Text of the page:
It can be overwhelming to consider just how many designers there are in the world. At any given time, there are numerous young talents looking to find a way into the fashion industry, pouring their every effort into the next collection that will define them. But for all these creative spirits, we often only hear about a few. For designers hoping to break into the fashion industry, the odds they face are immense. Producing quality work is only the first step, as many barriers stand between aspiring designers and commercial success. From personal connections, to education and training, to the razor-thin margins that brands must maintain to stay afloat, the journey is not an easy one. In this piece, we focus on just one of these barriers—education—turning to one of fashion’s most significant kingmakers: Central Saint Martins.
Central Saint Martins (CSM) was formed when two London schools—the Central School of Arts and Crafts and St. Martin’s School of Art—merged in 1989. While Central was primarily known for its theatre and arts, St. Martins was known as a fashion school. Throughout the 1980s and 90s, CSM gained acclaim and renown as a center for innovation and discovery in global fashion. Today, it stands apart as one of the most reputable and rigorous institutions that designers can hope to train at.
One of the school’s most vital contributions is its masters program exhibitions. Since the 1980s, fashion’s up-and-comers have used their graduating collections to communicate a statement about fashion on the world stage. For designers like John Galliano and Alexander McQueen, the graduating show was a chance for a young designer to make his name. With their graduating collections, McQueen, Galliano, and others like Stella McCartney managed to leave a lasting impression on the world of fashion that would inform the interpretation of their work for decades to follow.
In many ways, McQueen and Galliano, who went on to work for some of Europe’s most vaunted fashion houses, helped build the reputation that CSM graduates enjoy today. In Galliano’s case, the CSM collection he produced upon graduation as a young man in 1984 rivaled the work of Vivienne Westwood, Britain’s most subversive designer at the time. It was a demonstration that the old guard of the couture houses would have to turn to the younger generation, who had, themselves, begun to find inspiration outside the cloisters of European names like Dior and Balenciaga, turning to exciting new influences like the burgeoning Tokyo fashion scene.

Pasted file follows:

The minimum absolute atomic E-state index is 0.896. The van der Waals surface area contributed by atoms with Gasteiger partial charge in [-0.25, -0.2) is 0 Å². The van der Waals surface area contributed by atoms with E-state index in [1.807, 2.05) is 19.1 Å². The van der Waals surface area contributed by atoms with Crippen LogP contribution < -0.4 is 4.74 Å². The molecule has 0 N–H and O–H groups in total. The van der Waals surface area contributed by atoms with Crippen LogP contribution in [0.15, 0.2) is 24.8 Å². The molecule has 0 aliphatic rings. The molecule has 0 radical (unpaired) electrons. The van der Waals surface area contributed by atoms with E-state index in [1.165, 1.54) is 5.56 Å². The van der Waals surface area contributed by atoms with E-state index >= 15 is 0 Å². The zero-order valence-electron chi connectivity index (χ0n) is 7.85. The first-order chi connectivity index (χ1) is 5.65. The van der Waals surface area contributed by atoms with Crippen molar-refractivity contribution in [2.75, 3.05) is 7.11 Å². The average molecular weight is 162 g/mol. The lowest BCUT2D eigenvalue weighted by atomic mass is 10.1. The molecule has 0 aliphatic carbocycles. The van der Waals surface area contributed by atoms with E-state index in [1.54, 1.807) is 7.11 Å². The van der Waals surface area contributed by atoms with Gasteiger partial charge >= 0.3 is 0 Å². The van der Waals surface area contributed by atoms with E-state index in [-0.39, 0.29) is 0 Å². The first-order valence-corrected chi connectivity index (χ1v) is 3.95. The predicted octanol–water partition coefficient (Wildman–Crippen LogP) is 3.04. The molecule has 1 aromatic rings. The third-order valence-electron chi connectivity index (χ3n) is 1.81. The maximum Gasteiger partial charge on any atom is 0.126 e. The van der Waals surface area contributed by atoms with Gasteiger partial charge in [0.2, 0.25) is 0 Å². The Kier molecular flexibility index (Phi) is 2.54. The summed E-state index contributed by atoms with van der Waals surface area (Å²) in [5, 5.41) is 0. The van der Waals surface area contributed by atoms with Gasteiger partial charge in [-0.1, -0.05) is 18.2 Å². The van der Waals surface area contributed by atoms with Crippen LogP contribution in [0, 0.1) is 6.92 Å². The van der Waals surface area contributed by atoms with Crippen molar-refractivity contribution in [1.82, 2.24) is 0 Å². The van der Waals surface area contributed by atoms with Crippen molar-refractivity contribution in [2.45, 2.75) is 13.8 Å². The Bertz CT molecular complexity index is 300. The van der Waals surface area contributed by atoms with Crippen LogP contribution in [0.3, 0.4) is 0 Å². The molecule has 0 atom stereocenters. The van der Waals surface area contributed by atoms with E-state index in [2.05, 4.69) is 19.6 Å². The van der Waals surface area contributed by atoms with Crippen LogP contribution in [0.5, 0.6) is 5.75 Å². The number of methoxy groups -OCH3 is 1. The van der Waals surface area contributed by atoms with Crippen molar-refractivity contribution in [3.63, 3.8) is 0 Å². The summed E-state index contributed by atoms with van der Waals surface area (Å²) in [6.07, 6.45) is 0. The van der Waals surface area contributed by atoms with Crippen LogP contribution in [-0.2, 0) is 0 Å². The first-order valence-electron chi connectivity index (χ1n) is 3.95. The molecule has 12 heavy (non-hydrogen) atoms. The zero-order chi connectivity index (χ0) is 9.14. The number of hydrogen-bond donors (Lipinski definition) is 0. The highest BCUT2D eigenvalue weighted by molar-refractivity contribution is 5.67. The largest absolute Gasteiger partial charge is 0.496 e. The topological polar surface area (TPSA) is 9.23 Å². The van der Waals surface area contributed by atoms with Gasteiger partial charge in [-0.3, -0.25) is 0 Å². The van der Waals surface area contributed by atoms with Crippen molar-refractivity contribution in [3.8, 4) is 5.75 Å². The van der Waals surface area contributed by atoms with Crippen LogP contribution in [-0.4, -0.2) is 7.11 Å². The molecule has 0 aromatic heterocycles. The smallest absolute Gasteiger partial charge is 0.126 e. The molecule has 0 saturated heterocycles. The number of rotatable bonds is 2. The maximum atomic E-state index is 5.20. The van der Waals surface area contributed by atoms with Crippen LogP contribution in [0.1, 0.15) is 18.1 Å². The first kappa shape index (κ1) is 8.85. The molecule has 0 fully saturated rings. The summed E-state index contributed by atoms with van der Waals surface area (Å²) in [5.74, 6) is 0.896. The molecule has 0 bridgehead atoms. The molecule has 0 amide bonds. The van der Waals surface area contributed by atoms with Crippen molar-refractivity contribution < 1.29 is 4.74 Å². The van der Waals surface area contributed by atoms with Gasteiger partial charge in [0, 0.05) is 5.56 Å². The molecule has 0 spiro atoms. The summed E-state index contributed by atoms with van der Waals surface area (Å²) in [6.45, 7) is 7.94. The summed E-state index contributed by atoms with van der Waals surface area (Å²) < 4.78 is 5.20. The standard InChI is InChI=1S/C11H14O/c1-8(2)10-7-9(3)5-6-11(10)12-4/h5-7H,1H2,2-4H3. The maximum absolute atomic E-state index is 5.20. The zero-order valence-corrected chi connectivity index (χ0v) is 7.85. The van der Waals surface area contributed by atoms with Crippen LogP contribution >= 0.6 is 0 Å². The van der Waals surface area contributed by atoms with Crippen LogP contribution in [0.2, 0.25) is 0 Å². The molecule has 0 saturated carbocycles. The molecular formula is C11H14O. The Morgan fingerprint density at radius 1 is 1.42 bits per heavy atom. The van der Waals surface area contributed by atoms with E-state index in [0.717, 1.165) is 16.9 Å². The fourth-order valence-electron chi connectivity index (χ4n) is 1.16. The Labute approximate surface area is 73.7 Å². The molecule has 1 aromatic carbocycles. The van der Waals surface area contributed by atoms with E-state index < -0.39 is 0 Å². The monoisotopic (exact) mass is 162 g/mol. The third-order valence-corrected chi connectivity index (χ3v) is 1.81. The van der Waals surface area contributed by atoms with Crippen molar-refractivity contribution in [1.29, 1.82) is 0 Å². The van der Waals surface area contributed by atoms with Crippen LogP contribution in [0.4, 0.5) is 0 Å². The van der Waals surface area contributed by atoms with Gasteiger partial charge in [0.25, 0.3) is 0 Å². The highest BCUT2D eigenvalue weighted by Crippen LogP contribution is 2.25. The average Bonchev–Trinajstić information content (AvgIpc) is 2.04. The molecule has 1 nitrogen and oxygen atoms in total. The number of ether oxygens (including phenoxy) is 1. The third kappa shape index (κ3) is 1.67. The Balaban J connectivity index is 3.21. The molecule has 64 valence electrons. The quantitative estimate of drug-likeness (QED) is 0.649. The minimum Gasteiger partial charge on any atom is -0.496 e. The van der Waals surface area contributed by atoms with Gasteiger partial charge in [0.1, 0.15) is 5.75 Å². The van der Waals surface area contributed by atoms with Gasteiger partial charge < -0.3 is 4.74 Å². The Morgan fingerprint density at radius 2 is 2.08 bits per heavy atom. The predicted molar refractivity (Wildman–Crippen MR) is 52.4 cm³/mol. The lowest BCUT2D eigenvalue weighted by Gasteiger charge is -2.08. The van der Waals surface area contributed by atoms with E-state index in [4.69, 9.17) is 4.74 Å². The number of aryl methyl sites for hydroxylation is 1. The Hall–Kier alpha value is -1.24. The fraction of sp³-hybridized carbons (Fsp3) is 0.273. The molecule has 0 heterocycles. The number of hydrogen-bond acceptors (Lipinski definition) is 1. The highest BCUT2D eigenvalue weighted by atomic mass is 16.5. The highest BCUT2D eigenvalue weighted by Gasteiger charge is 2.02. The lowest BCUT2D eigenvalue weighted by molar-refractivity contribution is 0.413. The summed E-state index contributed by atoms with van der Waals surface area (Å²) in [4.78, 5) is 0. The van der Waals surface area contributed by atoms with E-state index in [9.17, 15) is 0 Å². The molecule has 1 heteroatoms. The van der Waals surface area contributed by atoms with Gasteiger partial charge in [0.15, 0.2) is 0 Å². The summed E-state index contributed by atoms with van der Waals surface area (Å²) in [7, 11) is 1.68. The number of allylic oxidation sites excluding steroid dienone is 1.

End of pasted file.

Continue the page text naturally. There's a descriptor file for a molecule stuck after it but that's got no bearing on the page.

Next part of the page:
Hilary Alexander, a fashion correspondent for the Daily Telegraph, commented that putting a cash value on CSM’s contributions to fashion would lead one into the millions. The school derives revenue from close relationships with large, global clothing retailers and manufacturers, and its reputation puts it in a position to equip students with valuable brand partnership opportunities. Kiko Kostadinov, for instance, had the opportunity to pursue an extended partnership with Stussy while he was a student at CSM.
Describing the educational philosophy at CSM, Alexander put it this way,
The training is very anti-establishment. But that is underpinned by a knowledge of pattern cutting and how clothes hang. It's not an anarchic free-for-all, there's a rigour in terms of the disciplines that go towards making a designer.
In other words, the school’s method marries the iconoclasm of its star graduates with the decades of technical expertise in design that comprise its history. For aspiring designers, a CSM degree is an opportunity to learn from the best minds in the industry, and to use those lessons to make a mark of their own on the history of fashion.
Institutions like Saint Martins perform a gatekeeping function even as they remain essential intellectual centers of fashion research and design. It is not always enough for a new designer to have a groundbreaking design, sometimes what really matters is having a place to show it off.
Today, there are many exciting recent CSM graduates who are making waves in the world of fashion. Among the leading lights of this new generation of young designers are Kiko Kostadinov, Craig Green, and Yang Li, each of whose work embodies the ethos of CSM—deep, practiced craft, coupled with blistering originality.